of interest, site sections, or rating criteria. In addition to the
general tags, following optional rating criteria are suggested:
- Fairness: whether resource fairly represents all sides of the story;
- Representation: readability, quality of prose, cinematics, etc.;
- Factuality: extent of sources usage vs. speculation;
- Novelty: whether resource adds anything new to the body of
information (low Novelty highlights redundant resources);
- FrontPage: whether resource is worthy of adding to the site's default
front page.
Special tag "Friendship" can be used to establish relations of overall
friendship between site members (see Member section).
It is recommended that, instead of the suggested generic tags, resources
of high priority and relevance to the site membership are used as tags
that highlight topics that are of interest to site audience.
Proposition and Vote
Proposition is a subclass of RDF statements which can be approved or
disapproved by votes of site members. Vote is a record of vote cast for
particular proposition by particular site member.
Default rating system should let voter select from ratings "-2" (no),
"-1" (not likely), "0" (uncertain), "1" (likely), "2" (yes). Total
rating of proposition is equal to the average value of all votes cast
for the proposition; resources with rating below "-1" may be hidden from
site's default front page.
Exact mechanism of rating calculation and filtering thresholds can be
determined by each site at run time; following considerations should be
taken into account by alternative voting and filtering schemes:
- messages with lower rating but higher absolute number of votes are
probably more important and relevant than higher rated messages with
small absolute number of votes (e.g. quorum threshold);
- vote weight can be adjusted according to relative voting activity of
the voter, or other voter quality determination heuristics;
- default filtering threshold should be adjusted according to the site
activity level and average quality;
- reader should be presented with amount of information that can be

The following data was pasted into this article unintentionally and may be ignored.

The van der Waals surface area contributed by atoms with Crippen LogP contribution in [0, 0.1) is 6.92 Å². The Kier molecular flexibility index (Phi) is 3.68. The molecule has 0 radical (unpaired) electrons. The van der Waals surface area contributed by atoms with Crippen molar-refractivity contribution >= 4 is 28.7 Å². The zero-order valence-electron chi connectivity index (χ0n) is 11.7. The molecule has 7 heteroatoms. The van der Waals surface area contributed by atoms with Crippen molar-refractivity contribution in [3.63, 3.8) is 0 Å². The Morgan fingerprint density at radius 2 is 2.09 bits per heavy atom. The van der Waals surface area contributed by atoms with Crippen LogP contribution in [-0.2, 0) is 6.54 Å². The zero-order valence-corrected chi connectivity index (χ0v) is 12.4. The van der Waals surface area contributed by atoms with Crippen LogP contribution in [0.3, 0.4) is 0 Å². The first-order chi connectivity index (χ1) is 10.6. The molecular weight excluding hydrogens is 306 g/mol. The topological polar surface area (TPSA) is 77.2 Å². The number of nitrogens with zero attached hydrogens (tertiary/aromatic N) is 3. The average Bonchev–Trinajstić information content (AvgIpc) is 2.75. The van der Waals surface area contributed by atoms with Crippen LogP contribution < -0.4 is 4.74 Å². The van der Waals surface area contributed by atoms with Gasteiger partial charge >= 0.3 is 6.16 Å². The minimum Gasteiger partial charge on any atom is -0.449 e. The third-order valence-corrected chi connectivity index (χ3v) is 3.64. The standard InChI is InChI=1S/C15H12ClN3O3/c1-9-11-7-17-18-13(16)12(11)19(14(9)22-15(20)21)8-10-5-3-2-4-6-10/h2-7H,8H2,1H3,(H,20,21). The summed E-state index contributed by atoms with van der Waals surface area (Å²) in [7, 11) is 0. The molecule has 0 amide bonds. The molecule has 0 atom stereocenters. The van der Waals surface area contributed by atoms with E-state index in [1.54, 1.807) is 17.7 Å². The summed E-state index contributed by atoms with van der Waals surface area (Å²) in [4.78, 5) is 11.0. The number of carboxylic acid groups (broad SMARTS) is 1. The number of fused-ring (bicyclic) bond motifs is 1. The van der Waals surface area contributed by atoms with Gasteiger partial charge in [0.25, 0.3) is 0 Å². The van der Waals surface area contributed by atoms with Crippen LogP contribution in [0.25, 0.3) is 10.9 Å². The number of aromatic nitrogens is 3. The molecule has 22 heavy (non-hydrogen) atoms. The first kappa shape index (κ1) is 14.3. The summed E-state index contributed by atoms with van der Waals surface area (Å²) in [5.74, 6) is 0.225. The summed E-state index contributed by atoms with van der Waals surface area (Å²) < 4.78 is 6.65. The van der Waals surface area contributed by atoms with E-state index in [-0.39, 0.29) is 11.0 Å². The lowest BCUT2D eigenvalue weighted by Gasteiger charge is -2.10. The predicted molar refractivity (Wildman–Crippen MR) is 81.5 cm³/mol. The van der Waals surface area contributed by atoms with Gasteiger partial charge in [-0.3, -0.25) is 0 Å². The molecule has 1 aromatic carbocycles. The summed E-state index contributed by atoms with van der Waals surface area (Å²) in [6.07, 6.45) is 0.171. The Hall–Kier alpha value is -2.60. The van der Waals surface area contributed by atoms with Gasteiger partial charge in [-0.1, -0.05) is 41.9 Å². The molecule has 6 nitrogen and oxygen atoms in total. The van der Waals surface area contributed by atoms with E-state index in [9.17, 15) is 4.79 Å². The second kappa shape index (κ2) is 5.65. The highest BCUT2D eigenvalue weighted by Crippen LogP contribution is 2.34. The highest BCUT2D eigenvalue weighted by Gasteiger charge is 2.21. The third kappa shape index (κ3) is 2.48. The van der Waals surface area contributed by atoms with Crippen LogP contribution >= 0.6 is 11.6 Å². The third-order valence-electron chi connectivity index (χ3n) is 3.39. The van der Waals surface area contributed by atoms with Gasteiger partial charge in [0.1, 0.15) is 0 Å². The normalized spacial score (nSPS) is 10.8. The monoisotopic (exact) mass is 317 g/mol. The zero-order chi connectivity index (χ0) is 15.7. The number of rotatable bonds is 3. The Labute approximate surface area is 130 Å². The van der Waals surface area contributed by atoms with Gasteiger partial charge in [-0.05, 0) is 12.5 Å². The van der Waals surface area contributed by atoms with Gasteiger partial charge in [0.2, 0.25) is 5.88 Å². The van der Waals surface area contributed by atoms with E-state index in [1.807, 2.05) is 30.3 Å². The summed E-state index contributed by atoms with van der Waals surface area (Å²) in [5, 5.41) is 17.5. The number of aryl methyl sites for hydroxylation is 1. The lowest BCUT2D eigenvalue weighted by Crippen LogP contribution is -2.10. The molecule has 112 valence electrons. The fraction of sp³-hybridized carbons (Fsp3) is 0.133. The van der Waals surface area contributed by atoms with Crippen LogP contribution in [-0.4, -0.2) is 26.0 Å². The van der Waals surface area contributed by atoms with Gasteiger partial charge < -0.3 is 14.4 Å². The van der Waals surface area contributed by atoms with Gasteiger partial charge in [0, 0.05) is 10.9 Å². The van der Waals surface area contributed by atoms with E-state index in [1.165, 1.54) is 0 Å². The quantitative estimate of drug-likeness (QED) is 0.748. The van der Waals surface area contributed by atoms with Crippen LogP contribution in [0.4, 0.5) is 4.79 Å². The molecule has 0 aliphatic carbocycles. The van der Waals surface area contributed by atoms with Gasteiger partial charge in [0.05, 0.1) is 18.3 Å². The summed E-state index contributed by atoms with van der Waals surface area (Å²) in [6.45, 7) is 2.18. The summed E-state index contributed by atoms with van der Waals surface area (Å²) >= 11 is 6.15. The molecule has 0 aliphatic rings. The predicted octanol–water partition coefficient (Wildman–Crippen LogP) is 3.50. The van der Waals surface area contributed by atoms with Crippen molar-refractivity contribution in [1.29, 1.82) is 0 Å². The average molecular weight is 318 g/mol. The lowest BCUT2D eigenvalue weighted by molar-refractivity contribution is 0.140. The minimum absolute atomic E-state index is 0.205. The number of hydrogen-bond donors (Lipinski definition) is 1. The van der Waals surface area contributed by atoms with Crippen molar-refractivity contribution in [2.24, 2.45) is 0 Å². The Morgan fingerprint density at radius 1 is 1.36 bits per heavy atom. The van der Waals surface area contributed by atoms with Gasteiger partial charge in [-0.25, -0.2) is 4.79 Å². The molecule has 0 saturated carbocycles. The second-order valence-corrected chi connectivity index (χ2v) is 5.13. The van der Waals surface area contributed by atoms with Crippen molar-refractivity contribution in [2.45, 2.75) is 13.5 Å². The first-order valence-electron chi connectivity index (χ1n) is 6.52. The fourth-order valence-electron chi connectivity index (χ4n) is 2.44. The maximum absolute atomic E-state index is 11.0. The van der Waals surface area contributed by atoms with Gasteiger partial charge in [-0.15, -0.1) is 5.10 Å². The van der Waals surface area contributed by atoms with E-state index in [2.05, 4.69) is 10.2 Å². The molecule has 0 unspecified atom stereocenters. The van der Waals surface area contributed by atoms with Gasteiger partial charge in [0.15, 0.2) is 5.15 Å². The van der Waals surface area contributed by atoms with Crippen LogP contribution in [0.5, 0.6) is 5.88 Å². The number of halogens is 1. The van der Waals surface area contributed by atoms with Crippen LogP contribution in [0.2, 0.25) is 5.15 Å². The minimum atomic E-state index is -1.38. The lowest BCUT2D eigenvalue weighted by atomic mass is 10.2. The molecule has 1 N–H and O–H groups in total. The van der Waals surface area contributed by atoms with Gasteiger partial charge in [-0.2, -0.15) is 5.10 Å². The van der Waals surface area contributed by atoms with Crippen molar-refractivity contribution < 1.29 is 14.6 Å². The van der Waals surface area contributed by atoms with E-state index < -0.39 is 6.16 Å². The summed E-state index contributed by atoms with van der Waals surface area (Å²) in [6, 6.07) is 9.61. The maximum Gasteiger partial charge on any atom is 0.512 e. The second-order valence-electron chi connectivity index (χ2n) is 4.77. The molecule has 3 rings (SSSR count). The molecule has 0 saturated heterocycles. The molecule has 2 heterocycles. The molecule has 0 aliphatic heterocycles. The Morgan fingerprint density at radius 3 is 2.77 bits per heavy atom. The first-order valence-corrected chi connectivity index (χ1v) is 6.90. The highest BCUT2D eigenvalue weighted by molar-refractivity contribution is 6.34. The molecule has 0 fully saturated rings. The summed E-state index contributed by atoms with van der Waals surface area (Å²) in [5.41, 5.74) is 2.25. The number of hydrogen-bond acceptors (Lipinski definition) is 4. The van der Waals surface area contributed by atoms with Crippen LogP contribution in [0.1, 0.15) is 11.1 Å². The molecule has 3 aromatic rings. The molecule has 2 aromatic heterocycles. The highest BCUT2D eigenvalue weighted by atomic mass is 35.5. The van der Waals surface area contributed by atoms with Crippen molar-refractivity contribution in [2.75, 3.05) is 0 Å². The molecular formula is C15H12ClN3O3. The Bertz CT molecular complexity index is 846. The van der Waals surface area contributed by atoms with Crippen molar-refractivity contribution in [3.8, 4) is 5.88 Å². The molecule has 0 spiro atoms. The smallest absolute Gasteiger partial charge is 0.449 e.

reasonably expected to be comprehensible in a given time scope.
In addition to filtering by community-approved propositions, site
content can be aggregated, versioned, or otherwise grouped using
following properties, available to the message author.
Next version of the message, written either by author or by any other
site member. Several new versions of the same message may represent fork
or alternative edit of a message, in that case message with several
"dct:isVersionOf" properties would represent merge of respective
For further clarification, following versioning-specific tags can be
related to a "dct:isVersionOf" statement by author:
- Correction: minor correction that doesn't change structure or meaning;
- Rewrite: full rewrite of the message;
- Summary: short digest or summary of this and possibly other messages;
- Translation: translation to a different language;
- Mirror: alternative location of the message.
Comment: Proper handling of alternative locations requires web of
trust and message signing to ensure that all alternatives point to
exact copies of the message.
dct:tableOfContents, dct:isPartOf
"dct:tableOfContents" property contains RDF sequence of next-level parts
of the message. Each resource in the sequence should have "isPartOf"
property pointing to the parent message.
Real-world Resource Sharing
Following resource classes can be used to facilitate sharing of
real-world resources between site members:
- Item: an instance of an item; all identical items share the same
"description" property, referring to the message with an item
description, such as table of contents, review, picture, etc.;
- Possession: record of transfer of item instance from one member to
another; "givenTo" property of the last Possession record in the
database constitutes "possessor" property of Item resource.
Comment: Possession record should be created by the item receiver;
care should be taken to avoid fraud in situations when acts of actual
transfer and its registration are separated in time and space.
Service can be registered as an item description too, with individual
items corresponding to points of service, and with no Possession
records. As a non-obvious but useful application of this mechanism,
service item "GnuPG Key Exchange" can be used to publish intent to and
arrange PGP/GnuPG public key exchange (key-signing parties).
todo: calendar and collaboration tools knowledge is needed.